Quebec's economy minister, Pierre Fitzgibbon, facing new pressure to resign

Economy Minister Pierre Fitzgibbon is facing pressure from the opposition to resign from cabinet amid new allegations of breaches of parliamentary ethics related to his involvement with White Star.

First in a hews briefing and then in the National Assemby during question period on Wednesday morning, the Liberal opposition, Quebec Solidaire and the Parti Quebecois joined forces to bombard the minister with questions.

They also recalled that Premier Francois Legault had pledged to show "zero tolerance" for any form of conflict of interest in his team.

Minister Fitzgibbon, who is also the subject of a fourth investigation in two years by the ethics commissioner, responded Wednesday by saying he would not resign and believed he had nothing to reproach himself for.

He was reacting to a report in the Quebecor dailies recalling that Fitzgibbon, who is responsible for Investissement Québec, had invested in one of the White Star funds, and that this company was registered as a lobbyist with a view to obtaining financial assistance from Investissement Quebec.

It was also reported that in January 2019, in Paris, Fitzgibbon introduced White Star founder Eric Martineau-Fortin to Premier Legault.

It is unclear whether or not the premier was aware of Fitzgibbon's ties to White Star at the time of the meeting with its president. The newspaper says the premier's spokesperson claimed he was not aware of it.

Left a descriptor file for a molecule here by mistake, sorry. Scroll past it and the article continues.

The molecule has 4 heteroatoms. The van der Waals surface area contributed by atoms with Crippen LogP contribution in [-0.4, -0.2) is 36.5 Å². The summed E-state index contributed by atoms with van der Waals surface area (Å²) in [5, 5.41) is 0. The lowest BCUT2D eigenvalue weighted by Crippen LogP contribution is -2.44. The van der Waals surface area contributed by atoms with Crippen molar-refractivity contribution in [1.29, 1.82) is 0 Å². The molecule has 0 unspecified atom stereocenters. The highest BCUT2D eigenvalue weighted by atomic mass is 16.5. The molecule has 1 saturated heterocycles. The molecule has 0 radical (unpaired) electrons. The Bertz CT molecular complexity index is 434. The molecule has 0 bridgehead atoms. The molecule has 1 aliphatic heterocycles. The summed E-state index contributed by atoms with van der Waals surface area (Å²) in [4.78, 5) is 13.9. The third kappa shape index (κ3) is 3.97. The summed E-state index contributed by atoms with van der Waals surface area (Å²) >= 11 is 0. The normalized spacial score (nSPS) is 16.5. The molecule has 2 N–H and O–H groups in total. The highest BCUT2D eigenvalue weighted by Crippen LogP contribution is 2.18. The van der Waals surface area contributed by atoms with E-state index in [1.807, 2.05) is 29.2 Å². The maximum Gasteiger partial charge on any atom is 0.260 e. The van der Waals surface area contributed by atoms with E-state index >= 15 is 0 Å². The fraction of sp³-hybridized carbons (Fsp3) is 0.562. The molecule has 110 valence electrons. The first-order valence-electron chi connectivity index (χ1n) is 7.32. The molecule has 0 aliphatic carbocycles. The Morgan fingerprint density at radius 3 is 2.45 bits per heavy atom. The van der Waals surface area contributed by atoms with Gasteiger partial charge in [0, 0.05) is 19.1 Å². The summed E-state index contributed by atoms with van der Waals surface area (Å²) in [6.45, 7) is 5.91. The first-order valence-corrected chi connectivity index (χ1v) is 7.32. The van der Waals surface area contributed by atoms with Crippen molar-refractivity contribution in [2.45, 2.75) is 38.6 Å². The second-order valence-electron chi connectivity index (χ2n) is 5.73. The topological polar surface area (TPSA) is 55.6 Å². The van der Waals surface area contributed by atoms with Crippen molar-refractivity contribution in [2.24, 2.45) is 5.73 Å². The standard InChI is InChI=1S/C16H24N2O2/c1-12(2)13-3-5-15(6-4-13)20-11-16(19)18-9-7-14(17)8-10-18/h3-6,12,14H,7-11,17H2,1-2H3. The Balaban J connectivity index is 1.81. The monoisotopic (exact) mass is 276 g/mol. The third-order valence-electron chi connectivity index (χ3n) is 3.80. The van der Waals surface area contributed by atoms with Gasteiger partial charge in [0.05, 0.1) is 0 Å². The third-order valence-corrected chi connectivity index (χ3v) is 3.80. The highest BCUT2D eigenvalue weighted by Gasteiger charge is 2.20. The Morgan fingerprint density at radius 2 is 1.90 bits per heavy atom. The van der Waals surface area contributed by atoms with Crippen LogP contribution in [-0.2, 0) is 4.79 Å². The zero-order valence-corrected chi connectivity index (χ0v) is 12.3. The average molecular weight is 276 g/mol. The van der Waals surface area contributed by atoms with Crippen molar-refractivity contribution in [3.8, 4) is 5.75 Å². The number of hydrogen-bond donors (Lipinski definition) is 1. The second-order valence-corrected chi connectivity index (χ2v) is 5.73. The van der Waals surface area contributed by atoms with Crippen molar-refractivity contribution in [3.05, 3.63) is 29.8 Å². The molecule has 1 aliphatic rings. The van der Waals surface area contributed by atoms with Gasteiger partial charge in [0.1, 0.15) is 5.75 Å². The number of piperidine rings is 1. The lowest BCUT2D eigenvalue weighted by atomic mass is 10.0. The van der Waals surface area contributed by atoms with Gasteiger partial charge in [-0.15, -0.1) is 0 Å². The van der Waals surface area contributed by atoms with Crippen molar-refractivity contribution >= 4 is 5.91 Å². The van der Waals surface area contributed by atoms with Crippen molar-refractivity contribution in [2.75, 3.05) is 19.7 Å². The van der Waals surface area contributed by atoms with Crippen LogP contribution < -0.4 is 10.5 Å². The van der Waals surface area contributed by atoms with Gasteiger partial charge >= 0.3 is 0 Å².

The premier's office was aware of my investments' at the time, Fitzgibbon corrected on Wednesday.

Fitzgibbon said Quebecor was being "completely relentless" against him. He argued that the White Star fund in which he invested in 2014 was in the process of liquidation. In a news briefing, he refused to say how much of a stake he had in White Star.

On several occasions, Ethics Commissioner Ariane Mignolet has demanded that Fitzgibbon divest his interest in White Star Capital and the company Immervision, to comply with the code of ethics for parliamentarians and to avoid any conflict of interest or appearance of conflict of interest.

Under the ethics code, a member of the executive council cannot have an interest in a non-public company with ties to government.

But in Fitzgibbon's view, there is "no ethics issue" in the new allegations and "no conflict of interest" in his situation.

"Get him out of his seat! It's urgent," said QS parliamentary leader Manon Masse at a news conference, addressing the premier.

"He must leave his duties as minister ... Because now, how many red cards has he received? Another investigation is underway. Obviously, he has not understood that he is on the other side, that is to say, on the side of politics and that there are rules in politics," said Vincent Marissal, a QS MNA.

"Zero tolerance is zero, or it's not zero? So, in the situation of Pierre Fitzgibbon, I think that, obviously, he has reached the point of becoming a liability, and his position has always been very clear. When he is a liability for the Legault government, he will leave. And he's not leaving," commented Liberal MNA Gaetan Barrette.

Barrette denounced the fact that the premier, who is the "ultimate authority" on ethics, condones the fact that his minister "knowingly puts his personal interests ahead of the interests of the institution."

Fitzgibbon reiterated Wednesday that if he becomes a liability to the government, he will leave politics.

Recently, the government gave the Treasury Board President Sonia LeBel the exceptional task of managing possible requests from White Star, to avoid placing Fitzgibbon in a conflict of interest situation.

-- This report by The Canadian Press was first published March 31, 2021. 

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